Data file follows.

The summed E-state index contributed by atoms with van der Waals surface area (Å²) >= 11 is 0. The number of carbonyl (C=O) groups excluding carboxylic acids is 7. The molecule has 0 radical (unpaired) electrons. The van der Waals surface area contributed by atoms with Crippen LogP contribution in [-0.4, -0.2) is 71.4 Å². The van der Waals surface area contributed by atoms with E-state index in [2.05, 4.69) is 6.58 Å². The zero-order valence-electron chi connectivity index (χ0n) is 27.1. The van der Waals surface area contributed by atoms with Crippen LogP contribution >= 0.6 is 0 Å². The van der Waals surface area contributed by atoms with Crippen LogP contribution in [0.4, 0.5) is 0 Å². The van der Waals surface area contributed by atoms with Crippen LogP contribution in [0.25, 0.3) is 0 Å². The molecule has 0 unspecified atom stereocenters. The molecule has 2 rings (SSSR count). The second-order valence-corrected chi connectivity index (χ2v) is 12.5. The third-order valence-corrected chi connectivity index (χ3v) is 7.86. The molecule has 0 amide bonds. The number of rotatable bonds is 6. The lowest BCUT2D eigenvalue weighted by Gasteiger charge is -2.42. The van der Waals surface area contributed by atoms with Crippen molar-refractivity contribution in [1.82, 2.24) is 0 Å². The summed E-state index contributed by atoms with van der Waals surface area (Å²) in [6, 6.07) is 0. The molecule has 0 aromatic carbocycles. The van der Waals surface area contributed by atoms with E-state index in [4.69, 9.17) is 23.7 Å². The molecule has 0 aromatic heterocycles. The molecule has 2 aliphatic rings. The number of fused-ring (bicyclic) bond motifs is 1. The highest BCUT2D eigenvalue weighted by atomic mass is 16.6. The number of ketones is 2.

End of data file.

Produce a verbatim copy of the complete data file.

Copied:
The summed E-state index contributed by atoms with van der Waals surface area (Å²) >= 11 is 0. The number of carbonyl (C=O) groups excluding carboxylic acids is 7. The molecule has 0 radical (unpaired) electrons. The van der Waals surface area contributed by atoms with Crippen LogP contribution in [-0.4, -0.2) is 71.4 Å². The van der Waals surface area contributed by atoms with E-state index in [2.05, 4.69) is 6.58 Å². The zero-order valence-electron chi connectivity index (χ0n) is 27.1. The van der Waals surface area contributed by atoms with Crippen LogP contribution >= 0.6 is 0 Å². The van der Waals surface area contributed by atoms with Crippen LogP contribution in [0.4, 0.5) is 0 Å². The van der Waals surface area contributed by atoms with Crippen LogP contribution in [0.25, 0.3) is 0 Å². The molecule has 0 unspecified atom stereocenters. The molecule has 2 rings (SSSR count). The second-order valence-corrected chi connectivity index (χ2v) is 12.5. The third-order valence-corrected chi connectivity index (χ3v) is 7.86. The molecule has 0 amide bonds. The number of rotatable bonds is 6. The lowest BCUT2D eigenvalue weighted by Gasteiger charge is -2.42. The van der Waals surface area contributed by atoms with Crippen molar-refractivity contribution in [1.82, 2.24) is 0 Å². The summed E-state index contributed by atoms with van der Waals surface area (Å²) in [6, 6.07) is 0. The molecule has 0 aromatic carbocycles. The van der Waals surface area contributed by atoms with E-state index in [4.69, 9.17) is 23.7 Å². The molecule has 0 aromatic heterocycles. The molecule has 2 aliphatic rings. The number of fused-ring (bicyclic) bond motifs is 1. The highest BCUT2D eigenvalue weighted by atomic mass is 16.6. The number of ketones is 2.